2. Rewriting is more important than writing
The first draft of anything is usually a big hot steaming mess, but at least the words are there and you’re now ready to start tinkering with them. I’ve always enjoyed rewriting more than writing, and I love the challenge of finding just the right word and just the right phrase. My first novel went through seven drafts before I sent it off to a publisher and most of my stories go through fifteen or twenty revisions. I keep on rewriting (and rewriting and rewriting) until it feels like someone else wrote the sentences. When the words feel like they don’t belong to me, that’s usually a good sign to let them go.
It's blue. We get it.

3. He said, she said
When it comes to taglines, I think you’re better off sticking with a simple “he said” or “she said.” Don’t get all flowery with adverbs and write things like “he roared aggressively” or “she bellowed pointedly.”

4. Readers are smart
Stories work best when readers have to ask questions along the way, and it’s good to remember that uncertainty is the lifeblood of narrative. Think about it this way: Pages will only be turned if a reader wants to know what’s going to happen next, so let them wonder. Trust your reader and don’t over-explain the plot. They’re smart. They’ll figure it out. I believe we read fiction in order to put ourselves in a different moral universe and then we compare the actions of the main character against how we would react to those very same situations. It’s therefore necessary to open up unknowns in a story so that readers are forced to fill in those gaps with their own imagination.

5. It’s okay to fail
This runs in such total opposition to our cultural beliefs that it seems un-American to even mention it. In the U.S., we love winners, and we don’t have much time for losers. But if you want to be a writer, you’re going to have to fail, a lot—month after month, and year after year. It’s only by failing that you become better at your craft. Failure is your friend. It won’t feel like this at first (you’ll hate failure so much you’ll want to punch it right in the face), but as you write more, you’ll find your voice, and by finding your voice, you’ll discover what makes you tick as a literary artist.

6. Good writers start off as extraordinary readers
If you’re serious about wanting to become a writer you’ll need to read with great promiscuity. Read everything that comes across your field of vision. Even the books you don’t like are educational because at least you know you don’t want to write like that. Study cadence and voice and word choice and description and narrative perspective and pacing. Just as musicians listen to songs, and painters study shadow and form, you’ll have to bury your nose in a book. Writers begin as readers, and this is an unshakeable absolutely true 100% for real rule here. Read, read, read, and read some more.

7. Snow is white
Don’t tell the reader things they already know. By writing a line like, “the snow was white and on the ground” you’re not saying anything new. Tell the reader if the snow is yellow because there’s a story there, especially if a dog is sniffing around. Equally, don’t say the sky is blue—it usually is blue—but tell the reader if the sky is “green and boiling.” The same goes for green grass, and red blood, and wet water. In other words, don’t state the obvious.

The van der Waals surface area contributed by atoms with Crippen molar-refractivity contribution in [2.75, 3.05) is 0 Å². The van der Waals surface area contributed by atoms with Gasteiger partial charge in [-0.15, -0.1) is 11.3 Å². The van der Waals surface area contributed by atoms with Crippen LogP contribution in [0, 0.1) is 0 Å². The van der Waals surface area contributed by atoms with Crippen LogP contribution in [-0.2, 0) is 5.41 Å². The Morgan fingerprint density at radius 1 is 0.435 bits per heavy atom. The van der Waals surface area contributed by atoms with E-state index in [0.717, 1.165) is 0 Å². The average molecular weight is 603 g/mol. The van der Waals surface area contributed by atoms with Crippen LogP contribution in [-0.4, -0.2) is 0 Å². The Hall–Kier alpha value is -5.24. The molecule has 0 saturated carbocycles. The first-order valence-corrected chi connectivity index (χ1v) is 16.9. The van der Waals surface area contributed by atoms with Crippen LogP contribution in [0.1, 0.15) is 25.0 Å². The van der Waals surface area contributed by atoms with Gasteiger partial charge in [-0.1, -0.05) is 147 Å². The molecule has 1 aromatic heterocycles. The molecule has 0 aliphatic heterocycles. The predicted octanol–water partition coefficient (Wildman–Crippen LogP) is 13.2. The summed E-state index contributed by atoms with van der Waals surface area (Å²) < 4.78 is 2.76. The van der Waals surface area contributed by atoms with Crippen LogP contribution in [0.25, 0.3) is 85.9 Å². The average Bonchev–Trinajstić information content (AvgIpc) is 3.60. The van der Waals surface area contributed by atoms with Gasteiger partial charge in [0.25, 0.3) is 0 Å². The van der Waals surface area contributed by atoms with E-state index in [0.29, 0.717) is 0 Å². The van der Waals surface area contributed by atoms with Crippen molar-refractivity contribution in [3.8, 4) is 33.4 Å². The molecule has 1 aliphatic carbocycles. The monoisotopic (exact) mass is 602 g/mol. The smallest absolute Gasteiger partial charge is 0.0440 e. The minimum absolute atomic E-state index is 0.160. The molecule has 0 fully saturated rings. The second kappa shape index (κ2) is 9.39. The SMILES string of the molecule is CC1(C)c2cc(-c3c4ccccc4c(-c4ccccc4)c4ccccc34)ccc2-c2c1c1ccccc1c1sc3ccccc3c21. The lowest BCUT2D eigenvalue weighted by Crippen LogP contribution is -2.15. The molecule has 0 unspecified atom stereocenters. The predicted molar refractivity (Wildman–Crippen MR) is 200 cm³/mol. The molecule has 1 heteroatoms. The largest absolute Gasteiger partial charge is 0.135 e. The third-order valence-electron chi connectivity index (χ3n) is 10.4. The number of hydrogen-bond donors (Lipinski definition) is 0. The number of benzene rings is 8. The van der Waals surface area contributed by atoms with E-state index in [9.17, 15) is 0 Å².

8. The element of surprise
If I’m not surprised by what happens in the story as I’m writing it, readers will never be surprised by the story when they’re reading it. For example, let’s say you’re motoring through the first draft and then—what the hell?—your main character does something totally unexpected. Follow behind your character and see what happens next. If you’re not surprised by your story, the reader never will be. Go with the flow. Be surprised. Let your characters control you rather than you controlling your characters.

9. Find the “moment of crisis”
In short stories and novels, the narrative should zero in on a specific event that will forever change the main character. I call this “the moment of crisis,” and as far as I’m concerned, it’s the center of gravity around which the rest of the narrative should orbit. I often tell my students to rip off the first page of whatever story they are working on because the moment of crisis rarely reveals itself on the first page. Most of the time, it begins to appear on page two or three. Start there, I tell my students. Drop the reader into the crisis and they will start to ask questions immediately, which is exactly what you want to keep those pages turning.

10. Be kind to other writers
There are many wonderful things about being a writer, but it’s a life full of rejection letters and frustration. Other writers will understand what you’re going through better than anyone else. Plus, most of the writers I know are kind and thoughtful people who are deeply interested in the human condition. Be kind to your fellow wordsmiths. Support them. Don’t be a dick.

11. Get out of your office
You can only write about yourself for so long before you’ve exhausted your own stories. When this happens, get out into the world. Travel to a foreign country. Go interview a hospice nurse. Talk to a single mother. Meet someone from a faith group you don’t understand. Think of a weird job and ask someone who does that job about their hopes and dreams. Learn from strangers and widen your pool of stories. By doing this, you won’t make yourself the center of every narrative you write about and you’ll also find out new things that can spice up your work. In order to be a writer, you have to be curious about the world.